These days, you can't go one mouse click without stumbling on digital content. Also known as digital media, digital content comes in many forms, from text and audio and videos files, to graphics, animations, and images. Typically, digital content refers to information available for download or distribution on electronic media such as an ebook or iTunes song, but many in the content industry argue that digital content is anything that can be published. Following this line of thinking, it is safe to say that if you are on the internet, most likely you are looking at, watching, or listening to a piece of digital content.
Who Creates Digital Content?
Everyone! If social media has taught us anything, it is that we are all content publishers. On his website, marketing and communications consultant, Adam Vincenzini, includes tweets, Facebook status updates, photos, videos, blog posts, audio files, games, and ebooks on his list of 50 examples of digital content. If digital content is considered any piece of information that is published, that means with every tweet you share, every video you upload to Facebook, and every time you update your blog, you are taking on the role of a digital content creator.
Free vs. Paid Digital Content
Perhaps one of the biggest hot button topics surrounding digital content is the free vs. paid content debate. Should consumers pay for their digital content or should it be given to them for free? If it is provided for free, can a business still make money from their content? This debate is especially pertinent in the entertainment and media industry, which has come under fire in recent years regarding how digital content such as movies and music is handled online. Many argue that the entertainment industry has been slow to develop viable business models for the internet. We all remember the fall-out from Napster. Good-bye free songs and hello iTunes. But even with laws being put in place to protect original content, file sharing sites are still prominent, and many content creators are still losing money to this illegal practice.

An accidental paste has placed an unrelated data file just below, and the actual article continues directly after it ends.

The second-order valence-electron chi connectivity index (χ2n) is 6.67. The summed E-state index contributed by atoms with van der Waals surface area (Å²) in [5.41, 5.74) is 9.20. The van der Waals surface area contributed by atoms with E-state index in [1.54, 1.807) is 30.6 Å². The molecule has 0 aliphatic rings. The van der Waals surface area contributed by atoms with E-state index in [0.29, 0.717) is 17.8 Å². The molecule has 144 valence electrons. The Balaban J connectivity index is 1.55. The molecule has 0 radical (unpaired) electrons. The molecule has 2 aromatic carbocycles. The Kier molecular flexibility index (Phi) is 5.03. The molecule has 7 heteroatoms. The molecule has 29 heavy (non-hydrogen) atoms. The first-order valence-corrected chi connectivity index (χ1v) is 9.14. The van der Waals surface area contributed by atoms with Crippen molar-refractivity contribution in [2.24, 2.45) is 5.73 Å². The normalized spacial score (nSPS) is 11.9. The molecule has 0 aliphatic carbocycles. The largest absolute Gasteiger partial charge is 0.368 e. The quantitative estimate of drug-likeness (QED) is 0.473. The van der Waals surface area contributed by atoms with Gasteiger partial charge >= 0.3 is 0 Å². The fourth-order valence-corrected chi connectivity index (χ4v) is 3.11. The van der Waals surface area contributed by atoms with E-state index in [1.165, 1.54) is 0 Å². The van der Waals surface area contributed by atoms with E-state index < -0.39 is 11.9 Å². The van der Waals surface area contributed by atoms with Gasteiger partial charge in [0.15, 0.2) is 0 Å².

The Future of Digital Content
With so many different types of content available, the question plaguing information experts today isn't what kind of content to create, but how to deliver it. With the continued popularity of smartphones, tablets, and eReaders, the average consumer now has a variety of options to turn to besides their computer to get the latest piece of digital content. Therefore, to be successful in the digital content realm, content creators must determine the best way to present their digital content to consumers. Maybe it is an ebook. Maybe it is an app. The right choice depends on the needs of the audience.
How a business chooses to deliver its digital content could drastically affect its financial standing. For example, in February 2011, Google made waves in the digital content publishing world when it announced its plan for Google One Pass, a subscription plan that allows publishers to sell digital content on the web and through mobile applications using Google's existing payment service, Google Checkout. With Google One Pass, Google takes 10% of each transaction, while Apple's subscription model required 30% of each transaction of digital content, like books, music and magazines within its App Store. With numbers like these, content creators must choose their mode of delivery carefully.